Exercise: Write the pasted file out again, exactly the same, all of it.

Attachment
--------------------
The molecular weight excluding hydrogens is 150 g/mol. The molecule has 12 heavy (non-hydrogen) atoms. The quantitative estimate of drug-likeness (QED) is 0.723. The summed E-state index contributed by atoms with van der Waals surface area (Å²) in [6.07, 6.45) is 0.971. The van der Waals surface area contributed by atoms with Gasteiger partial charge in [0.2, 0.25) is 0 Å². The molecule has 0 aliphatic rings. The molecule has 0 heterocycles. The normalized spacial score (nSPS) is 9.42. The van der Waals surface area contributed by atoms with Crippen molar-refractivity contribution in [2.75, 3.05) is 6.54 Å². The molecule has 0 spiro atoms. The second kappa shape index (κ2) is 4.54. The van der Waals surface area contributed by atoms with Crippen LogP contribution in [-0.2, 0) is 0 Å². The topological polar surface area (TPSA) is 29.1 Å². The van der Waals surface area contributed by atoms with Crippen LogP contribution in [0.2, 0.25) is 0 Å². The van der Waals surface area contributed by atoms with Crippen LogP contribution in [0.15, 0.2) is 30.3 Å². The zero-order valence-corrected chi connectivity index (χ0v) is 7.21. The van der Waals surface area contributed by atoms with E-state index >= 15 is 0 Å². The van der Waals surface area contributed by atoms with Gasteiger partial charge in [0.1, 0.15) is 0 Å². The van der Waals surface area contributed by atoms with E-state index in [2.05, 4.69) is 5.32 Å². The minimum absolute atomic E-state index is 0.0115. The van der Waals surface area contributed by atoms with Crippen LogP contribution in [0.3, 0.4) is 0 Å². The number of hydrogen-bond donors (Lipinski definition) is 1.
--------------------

The molecular weight excluding hydrogens is 150 g/mol. The molecule has 12 heavy (non-hydrogen) atoms. The quantitative estimate of drug-likeness (QED) is 0.723. The summed E-state index contributed by atoms with van der Waals surface area (Å²) in [6.07, 6.45) is 0.971. The van der Waals surface area contributed by atoms with Gasteiger partial charge in [0.2, 0.25) is 0 Å². The molecule has 0 aliphatic rings. The molecule has 0 heterocycles. The normalized spacial score (nSPS) is 9.42. The van der Waals surface area contributed by atoms with Crippen molar-refractivity contribution in [2.75, 3.05) is 6.54 Å². The molecule has 0 spiro atoms. The second kappa shape index (κ2) is 4.54. The van der Waals surface area contributed by atoms with Crippen LogP contribution in [-0.2, 0) is 0 Å². The topological polar surface area (TPSA) is 29.1 Å². The van der Waals surface area contributed by atoms with Crippen LogP contribution in [0.2, 0.25) is 0 Å². The van der Waals surface area contributed by atoms with Crippen LogP contribution in [0.15, 0.2) is 30.3 Å². The zero-order valence-corrected chi connectivity index (χ0v) is 7.21. The van der Waals surface area contributed by atoms with E-state index >= 15 is 0 Å². The van der Waals surface area contributed by atoms with Gasteiger partial charge in [0.1, 0.15) is 0 Å². The van der Waals surface area contributed by atoms with E-state index in [2.05, 4.69) is 5.32 Å². The minimum absolute atomic E-state index is 0.0115. The van der Waals surface area contributed by atoms with Crippen LogP contribution in [0.3, 0.4) is 0 Å². The number of hydrogen-bond donors (Lipinski definition) is 1.